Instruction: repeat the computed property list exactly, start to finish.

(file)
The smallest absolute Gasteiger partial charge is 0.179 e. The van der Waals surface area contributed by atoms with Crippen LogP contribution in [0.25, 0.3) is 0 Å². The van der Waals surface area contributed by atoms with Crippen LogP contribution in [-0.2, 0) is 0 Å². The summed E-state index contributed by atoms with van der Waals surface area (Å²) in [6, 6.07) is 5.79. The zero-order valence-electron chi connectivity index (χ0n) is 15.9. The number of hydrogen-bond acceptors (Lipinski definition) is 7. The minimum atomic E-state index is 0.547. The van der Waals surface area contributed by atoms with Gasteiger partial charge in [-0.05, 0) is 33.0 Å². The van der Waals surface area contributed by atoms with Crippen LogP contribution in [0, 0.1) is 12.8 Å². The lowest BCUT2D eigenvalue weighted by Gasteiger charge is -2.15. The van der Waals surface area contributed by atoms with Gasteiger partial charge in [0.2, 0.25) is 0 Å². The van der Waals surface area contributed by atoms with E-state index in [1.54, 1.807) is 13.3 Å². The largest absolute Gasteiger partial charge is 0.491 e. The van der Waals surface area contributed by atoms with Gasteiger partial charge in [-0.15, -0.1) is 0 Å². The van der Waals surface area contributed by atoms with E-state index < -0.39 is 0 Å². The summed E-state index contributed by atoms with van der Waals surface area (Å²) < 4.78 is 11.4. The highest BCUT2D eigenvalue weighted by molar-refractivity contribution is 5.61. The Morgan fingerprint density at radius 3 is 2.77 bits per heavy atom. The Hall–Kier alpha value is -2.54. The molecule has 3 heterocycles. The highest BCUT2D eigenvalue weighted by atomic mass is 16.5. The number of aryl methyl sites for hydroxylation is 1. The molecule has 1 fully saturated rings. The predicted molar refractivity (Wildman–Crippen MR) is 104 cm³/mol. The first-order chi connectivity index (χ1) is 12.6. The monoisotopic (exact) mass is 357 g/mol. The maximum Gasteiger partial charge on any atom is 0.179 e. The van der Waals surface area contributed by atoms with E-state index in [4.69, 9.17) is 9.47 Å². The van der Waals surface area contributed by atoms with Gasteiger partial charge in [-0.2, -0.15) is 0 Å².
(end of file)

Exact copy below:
The smallest absolute Gasteiger partial charge is 0.179 e. The van der Waals surface area contributed by atoms with Crippen LogP contribution in [0.25, 0.3) is 0 Å². The van der Waals surface area contributed by atoms with Crippen LogP contribution in [-0.2, 0) is 0 Å². The summed E-state index contributed by atoms with van der Waals surface area (Å²) in [6, 6.07) is 5.79. The zero-order valence-electron chi connectivity index (χ0n) is 15.9. The number of hydrogen-bond acceptors (Lipinski definition) is 7. The minimum atomic E-state index is 0.547. The van der Waals surface area contributed by atoms with Gasteiger partial charge in [-0.05, 0) is 33.0 Å². The van der Waals surface area contributed by atoms with Crippen LogP contribution in [0, 0.1) is 12.8 Å². The lowest BCUT2D eigenvalue weighted by Gasteiger charge is -2.15. The van der Waals surface area contributed by atoms with Gasteiger partial charge in [0.2, 0.25) is 0 Å². The van der Waals surface area contributed by atoms with E-state index in [1.54, 1.807) is 13.3 Å². The largest absolute Gasteiger partial charge is 0.491 e. The van der Waals surface area contributed by atoms with Gasteiger partial charge in [-0.15, -0.1) is 0 Å². The van der Waals surface area contributed by atoms with E-state index < -0.39 is 0 Å². The summed E-state index contributed by atoms with van der Waals surface area (Å²) < 4.78 is 11.4. The highest BCUT2D eigenvalue weighted by molar-refractivity contribution is 5.61. The Morgan fingerprint density at radius 3 is 2.77 bits per heavy atom. The Hall–Kier alpha value is -2.54. The molecule has 3 heterocycles. The highest BCUT2D eigenvalue weighted by atomic mass is 16.5. The number of aryl methyl sites for hydroxylation is 1. The molecule has 1 fully saturated rings. The predicted molar refractivity (Wildman–Crippen MR) is 104 cm³/mol. The first-order chi connectivity index (χ1) is 12.6. The monoisotopic (exact) mass is 357 g/mol. The maximum Gasteiger partial charge on any atom is 0.179 e. The van der Waals surface area contributed by atoms with E-state index in [4.69, 9.17) is 9.47 Å². The van der Waals surface area contributed by atoms with Gasteiger partial charge in [-0.2, -0.15) is 0 Å².